He tried to run, but tangles of branches and undergrowth clawed at him pulling him back. His face, old and wrinkled, was gashed and bloody, and he tripped on a decaying log. The smell of rotting leaves and mold made him gag as he tried to stand. Bile rose up in his throat and he choked back the acrid taste. They were coming!
He looked back into the inky darkness but saw nothing. Then, a distant deep humming sound sent a wave a panic through him and he thrust forward again, desperately trying to break free. The humming became louder and deeper, and he felt its vibration moving through his body. He looked back over his shoulder and saw blurred images moving closer. A foul breeze picked up and blew strands of grey hair across his face. The breeze became a gale and as he looked back again the shapes descended upon him, orange and black, black and orange, wings beating fiercely, huge black eyes gleaming in the moonlight.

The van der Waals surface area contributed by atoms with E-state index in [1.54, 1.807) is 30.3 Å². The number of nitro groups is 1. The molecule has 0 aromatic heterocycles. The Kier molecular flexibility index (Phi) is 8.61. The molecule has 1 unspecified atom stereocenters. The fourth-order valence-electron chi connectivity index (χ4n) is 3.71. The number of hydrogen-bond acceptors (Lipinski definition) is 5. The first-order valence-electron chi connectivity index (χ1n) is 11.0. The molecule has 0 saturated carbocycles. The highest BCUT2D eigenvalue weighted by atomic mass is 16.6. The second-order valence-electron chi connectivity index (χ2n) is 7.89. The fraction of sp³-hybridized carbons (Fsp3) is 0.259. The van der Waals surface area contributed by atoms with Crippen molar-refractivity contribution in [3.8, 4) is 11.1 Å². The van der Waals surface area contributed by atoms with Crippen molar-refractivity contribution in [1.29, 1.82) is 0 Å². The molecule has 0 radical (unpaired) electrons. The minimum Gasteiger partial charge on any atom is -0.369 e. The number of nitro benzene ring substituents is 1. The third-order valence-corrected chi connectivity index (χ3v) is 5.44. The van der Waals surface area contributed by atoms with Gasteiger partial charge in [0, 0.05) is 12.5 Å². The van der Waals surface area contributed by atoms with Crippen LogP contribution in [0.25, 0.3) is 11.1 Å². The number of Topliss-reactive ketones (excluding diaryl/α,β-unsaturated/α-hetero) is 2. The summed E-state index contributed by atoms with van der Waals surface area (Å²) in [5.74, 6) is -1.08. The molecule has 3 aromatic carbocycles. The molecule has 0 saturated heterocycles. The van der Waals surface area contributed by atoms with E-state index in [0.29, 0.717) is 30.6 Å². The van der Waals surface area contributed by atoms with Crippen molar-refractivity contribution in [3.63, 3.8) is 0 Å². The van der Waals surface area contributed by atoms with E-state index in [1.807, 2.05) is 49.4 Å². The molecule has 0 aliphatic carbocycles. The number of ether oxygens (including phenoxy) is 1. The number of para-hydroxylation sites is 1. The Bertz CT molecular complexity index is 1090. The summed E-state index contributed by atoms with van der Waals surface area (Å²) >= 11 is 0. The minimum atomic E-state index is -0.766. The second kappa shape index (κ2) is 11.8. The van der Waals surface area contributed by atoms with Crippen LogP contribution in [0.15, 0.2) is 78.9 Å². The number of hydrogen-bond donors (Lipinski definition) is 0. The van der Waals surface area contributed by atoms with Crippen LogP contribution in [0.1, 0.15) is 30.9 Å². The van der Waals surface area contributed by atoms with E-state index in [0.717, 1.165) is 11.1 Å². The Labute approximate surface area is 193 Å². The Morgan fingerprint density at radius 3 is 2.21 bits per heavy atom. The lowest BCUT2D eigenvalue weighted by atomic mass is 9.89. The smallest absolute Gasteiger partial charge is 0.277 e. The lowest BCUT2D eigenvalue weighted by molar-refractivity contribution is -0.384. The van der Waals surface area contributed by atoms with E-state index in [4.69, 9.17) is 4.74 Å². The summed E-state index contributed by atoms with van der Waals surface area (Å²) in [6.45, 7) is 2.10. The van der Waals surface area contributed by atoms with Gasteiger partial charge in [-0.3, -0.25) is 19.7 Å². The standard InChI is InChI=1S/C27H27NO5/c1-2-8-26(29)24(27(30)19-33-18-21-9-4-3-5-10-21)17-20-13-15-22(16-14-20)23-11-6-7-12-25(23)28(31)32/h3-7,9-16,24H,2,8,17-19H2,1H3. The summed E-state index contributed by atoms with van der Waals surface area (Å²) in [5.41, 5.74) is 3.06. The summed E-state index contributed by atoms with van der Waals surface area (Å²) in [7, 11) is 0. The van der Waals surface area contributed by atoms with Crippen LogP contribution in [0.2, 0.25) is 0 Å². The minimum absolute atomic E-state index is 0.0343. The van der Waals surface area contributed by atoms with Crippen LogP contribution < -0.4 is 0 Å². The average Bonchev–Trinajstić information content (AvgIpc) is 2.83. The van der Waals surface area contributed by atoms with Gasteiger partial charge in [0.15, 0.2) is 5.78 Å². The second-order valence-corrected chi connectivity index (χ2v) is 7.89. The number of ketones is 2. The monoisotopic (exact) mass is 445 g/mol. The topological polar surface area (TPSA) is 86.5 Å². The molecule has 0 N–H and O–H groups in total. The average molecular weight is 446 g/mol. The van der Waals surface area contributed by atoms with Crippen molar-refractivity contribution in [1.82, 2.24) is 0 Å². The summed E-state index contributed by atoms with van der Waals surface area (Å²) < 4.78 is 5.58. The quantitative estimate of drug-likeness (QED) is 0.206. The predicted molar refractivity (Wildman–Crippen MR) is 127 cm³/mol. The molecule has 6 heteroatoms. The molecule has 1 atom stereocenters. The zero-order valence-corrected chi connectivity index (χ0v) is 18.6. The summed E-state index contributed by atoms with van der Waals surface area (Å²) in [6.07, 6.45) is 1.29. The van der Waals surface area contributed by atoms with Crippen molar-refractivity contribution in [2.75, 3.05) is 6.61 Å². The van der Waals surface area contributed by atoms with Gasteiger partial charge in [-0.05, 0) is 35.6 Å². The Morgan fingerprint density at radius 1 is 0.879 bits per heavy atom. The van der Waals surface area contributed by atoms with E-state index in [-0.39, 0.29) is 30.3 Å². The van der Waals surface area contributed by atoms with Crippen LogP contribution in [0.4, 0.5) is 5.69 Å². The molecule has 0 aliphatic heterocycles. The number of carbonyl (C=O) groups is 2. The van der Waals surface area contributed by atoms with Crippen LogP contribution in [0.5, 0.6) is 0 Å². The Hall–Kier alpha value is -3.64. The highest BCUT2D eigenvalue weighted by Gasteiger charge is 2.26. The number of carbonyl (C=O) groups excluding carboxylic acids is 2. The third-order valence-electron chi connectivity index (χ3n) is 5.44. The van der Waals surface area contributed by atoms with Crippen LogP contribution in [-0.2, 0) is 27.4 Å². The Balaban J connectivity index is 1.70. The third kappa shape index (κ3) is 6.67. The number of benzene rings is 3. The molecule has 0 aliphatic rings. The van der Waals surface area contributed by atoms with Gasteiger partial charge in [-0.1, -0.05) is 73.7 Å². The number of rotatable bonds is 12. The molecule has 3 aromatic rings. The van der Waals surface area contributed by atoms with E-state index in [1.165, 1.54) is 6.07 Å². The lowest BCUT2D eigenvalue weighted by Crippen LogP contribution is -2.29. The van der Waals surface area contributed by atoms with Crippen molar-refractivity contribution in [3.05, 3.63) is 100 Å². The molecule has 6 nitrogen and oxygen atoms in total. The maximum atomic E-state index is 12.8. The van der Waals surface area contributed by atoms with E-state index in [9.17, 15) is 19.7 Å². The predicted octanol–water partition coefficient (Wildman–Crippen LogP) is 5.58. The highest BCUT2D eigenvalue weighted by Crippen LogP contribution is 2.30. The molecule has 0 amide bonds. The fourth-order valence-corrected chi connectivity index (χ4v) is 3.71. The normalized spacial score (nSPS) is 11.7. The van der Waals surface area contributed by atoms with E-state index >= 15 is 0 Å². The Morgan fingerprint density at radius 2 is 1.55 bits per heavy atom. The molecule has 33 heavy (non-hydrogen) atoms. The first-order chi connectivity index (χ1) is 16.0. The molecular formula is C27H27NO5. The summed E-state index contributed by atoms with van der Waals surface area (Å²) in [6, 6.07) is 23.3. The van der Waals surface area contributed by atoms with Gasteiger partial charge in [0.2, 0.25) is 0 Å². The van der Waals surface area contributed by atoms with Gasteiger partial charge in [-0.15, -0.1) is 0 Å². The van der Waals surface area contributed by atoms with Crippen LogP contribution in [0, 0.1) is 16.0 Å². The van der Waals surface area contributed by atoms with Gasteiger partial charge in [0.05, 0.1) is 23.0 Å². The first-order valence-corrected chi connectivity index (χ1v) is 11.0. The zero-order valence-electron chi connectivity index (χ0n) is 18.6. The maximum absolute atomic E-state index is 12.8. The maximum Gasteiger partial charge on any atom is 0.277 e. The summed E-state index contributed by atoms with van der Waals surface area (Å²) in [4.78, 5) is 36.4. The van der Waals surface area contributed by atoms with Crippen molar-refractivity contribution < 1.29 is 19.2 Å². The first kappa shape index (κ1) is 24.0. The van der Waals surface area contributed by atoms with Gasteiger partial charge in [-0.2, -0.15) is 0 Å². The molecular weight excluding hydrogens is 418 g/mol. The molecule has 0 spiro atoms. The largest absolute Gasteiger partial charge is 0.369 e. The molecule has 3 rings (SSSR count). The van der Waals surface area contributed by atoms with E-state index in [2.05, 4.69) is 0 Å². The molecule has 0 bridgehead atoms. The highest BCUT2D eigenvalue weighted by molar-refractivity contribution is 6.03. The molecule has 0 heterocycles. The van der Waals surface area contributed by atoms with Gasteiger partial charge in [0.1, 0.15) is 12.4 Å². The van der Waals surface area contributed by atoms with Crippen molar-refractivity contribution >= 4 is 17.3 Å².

“Grandpa… wake up!” cried the boy. “It’s almost time to go!” The boy leapt onto the couch.
“Huh. What? Where are we?” the old man sputtered. The TV remote lay next to his hand where it had fallen.
“Mom said to put on my costume NOW. She’s getting ready to put the candy out by the door.”
“Okay boy. Go now. I’ll be ready in a minute.” The old man shook his head and glanced at the TV. He saw the banner headline across the bottom of the screen – BREAKING NEWS. What were they saying? Dangerous killer in the northwest?
He went to the front door and peered outside. In the twilight, rows of pumpkins along the sidewalk gave off a faint glow lit from within. He turned on the porch light and pulled on his overcoat, boots and the special black and orange scarf he wore every year.
He turned and gasped. “NOOOO!” The giant killer hornet, four feet tall, ran towards him. He clutched his chest and fell to the ground.
“Sorry boy… get your mother… now.”